Jan Challenge Day 16 | Up Your Protein

Posted by Health Boutique on

Proteins are built from amino acids. Animal sources of protein deliver the amino acids that we need. Other protein sources such as fruits, vegetables, grains, nuts and seeds lack one or more essential amino acids. Our bodies uses proteins we obtain from our diets to build new cells, maintain tissues, and synthesize new proteins that make it possible for you to perform basic bodily functions. 

Some sources of dietary protein include:

  • lean meat, poultry and fish
  • eggs
  • dairy products like milk, yoghurt and cheese
  • seeds and nuts
  • beans and legumes (such as lentils and chickpeas)
  • soy products like tofu

some grain and cereal-based products are also sources of protein, but are generally not as high in protein as meat and meat alternative products.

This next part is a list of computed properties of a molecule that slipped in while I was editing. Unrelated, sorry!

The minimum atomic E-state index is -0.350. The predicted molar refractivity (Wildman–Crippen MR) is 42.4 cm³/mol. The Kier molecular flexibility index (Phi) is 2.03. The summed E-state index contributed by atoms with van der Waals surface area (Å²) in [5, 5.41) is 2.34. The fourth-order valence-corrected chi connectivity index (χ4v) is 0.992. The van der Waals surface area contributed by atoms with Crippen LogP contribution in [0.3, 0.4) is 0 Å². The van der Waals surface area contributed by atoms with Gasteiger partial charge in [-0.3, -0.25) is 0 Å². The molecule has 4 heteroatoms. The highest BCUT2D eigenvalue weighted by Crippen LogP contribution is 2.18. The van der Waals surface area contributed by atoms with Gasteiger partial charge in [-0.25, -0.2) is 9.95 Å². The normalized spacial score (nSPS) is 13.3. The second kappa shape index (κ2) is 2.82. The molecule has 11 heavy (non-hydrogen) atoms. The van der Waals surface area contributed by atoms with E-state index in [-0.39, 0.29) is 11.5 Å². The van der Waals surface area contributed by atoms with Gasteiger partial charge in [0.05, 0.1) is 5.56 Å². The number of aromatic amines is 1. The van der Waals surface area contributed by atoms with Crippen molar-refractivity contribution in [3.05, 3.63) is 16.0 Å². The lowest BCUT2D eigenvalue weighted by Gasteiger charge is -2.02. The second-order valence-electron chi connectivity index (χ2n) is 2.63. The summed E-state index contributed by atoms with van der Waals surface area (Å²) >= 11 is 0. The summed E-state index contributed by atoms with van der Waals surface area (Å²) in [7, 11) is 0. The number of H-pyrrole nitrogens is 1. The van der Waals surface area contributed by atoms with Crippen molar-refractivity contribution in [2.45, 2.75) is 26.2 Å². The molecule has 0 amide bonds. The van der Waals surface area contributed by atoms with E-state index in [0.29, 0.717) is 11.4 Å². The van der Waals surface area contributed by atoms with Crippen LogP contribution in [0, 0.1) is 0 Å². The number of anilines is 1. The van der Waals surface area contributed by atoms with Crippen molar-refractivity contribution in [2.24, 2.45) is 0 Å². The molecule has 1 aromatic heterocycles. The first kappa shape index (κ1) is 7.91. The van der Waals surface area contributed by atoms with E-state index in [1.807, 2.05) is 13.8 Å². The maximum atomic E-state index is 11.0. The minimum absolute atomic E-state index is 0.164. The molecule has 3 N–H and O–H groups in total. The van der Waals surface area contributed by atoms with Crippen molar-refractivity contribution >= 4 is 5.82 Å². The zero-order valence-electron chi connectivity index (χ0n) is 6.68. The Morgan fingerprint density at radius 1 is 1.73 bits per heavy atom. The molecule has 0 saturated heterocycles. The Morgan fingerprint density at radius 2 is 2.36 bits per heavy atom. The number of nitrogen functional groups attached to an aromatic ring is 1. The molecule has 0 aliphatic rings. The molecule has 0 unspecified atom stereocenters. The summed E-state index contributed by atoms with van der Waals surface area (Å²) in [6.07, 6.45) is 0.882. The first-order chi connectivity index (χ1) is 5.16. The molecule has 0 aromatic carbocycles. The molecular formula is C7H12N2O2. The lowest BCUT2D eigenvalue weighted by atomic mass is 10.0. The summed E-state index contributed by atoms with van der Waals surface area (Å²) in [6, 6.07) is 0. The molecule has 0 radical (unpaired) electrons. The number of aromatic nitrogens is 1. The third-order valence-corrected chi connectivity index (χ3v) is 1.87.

A standard serving size is one of:

  • 65 g cooked lean meats such as beef, lamb, veal, pork, goat or kangaroo (about 90-100 g raw)
  • 80 g cooked lean poultry such as chicken or turkey (100 g raw)
  • 100 g cooked fish fillet (about 115 g raw weight) or one small can of fish
  • 2 large eggs
  • 1 cup (150 g) cooked dried beans, lentils, chickpeas, split peas or canned beans (preferably with no added salt)
  • 170 g tofu

30 g nuts, seeds, peanut or almond butter or tahini or other nut or seed paste (no added salt).

 

Reference: https://www.betterhealth.vic.gov.au/health/healthyliving/protein

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